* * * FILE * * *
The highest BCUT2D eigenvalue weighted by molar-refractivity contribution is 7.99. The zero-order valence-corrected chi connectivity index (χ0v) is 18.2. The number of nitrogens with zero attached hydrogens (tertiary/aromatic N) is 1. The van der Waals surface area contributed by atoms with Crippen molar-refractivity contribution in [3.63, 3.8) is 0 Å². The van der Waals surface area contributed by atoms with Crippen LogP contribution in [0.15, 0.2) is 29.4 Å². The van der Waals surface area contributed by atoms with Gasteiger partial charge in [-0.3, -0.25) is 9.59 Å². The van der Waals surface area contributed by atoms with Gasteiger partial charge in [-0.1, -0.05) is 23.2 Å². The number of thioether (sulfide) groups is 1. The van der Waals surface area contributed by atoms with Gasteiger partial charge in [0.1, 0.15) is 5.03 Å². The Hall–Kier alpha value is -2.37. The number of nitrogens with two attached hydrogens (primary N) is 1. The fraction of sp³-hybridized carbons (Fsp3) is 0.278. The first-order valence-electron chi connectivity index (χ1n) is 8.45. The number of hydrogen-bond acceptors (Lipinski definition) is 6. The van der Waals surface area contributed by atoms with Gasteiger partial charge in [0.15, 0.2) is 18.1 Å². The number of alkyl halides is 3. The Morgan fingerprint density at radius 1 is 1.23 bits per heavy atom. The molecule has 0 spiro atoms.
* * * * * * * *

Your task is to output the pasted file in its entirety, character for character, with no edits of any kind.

The highest BCUT2D eigenvalue weighted by molar-refractivity contribution is 7.99. The zero-order valence-corrected chi connectivity index (χ0v) is 18.2. The number of nitrogens with zero attached hydrogens (tertiary/aromatic N) is 1. The van der Waals surface area contributed by atoms with Crippen molar-refractivity contribution in [3.63, 3.8) is 0 Å². The van der Waals surface area contributed by atoms with Crippen LogP contribution in [0.15, 0.2) is 29.4 Å². The van der Waals surface area contributed by atoms with Gasteiger partial charge in [-0.3, -0.25) is 9.59 Å². The van der Waals surface area contributed by atoms with Gasteiger partial charge in [-0.1, -0.05) is 23.2 Å². The number of thioether (sulfide) groups is 1. The van der Waals surface area contributed by atoms with Gasteiger partial charge in [0.1, 0.15) is 5.03 Å². The Hall–Kier alpha value is -2.37. The number of nitrogens with two attached hydrogens (primary N) is 1. The fraction of sp³-hybridized carbons (Fsp3) is 0.278. The first-order valence-electron chi connectivity index (χ1n) is 8.45. The number of hydrogen-bond acceptors (Lipinski definition) is 6. The van der Waals surface area contributed by atoms with Gasteiger partial charge in [0.15, 0.2) is 18.1 Å². The number of alkyl halides is 3. The Morgan fingerprint density at radius 1 is 1.23 bits per heavy atom. The molecule has 0 spiro atoms.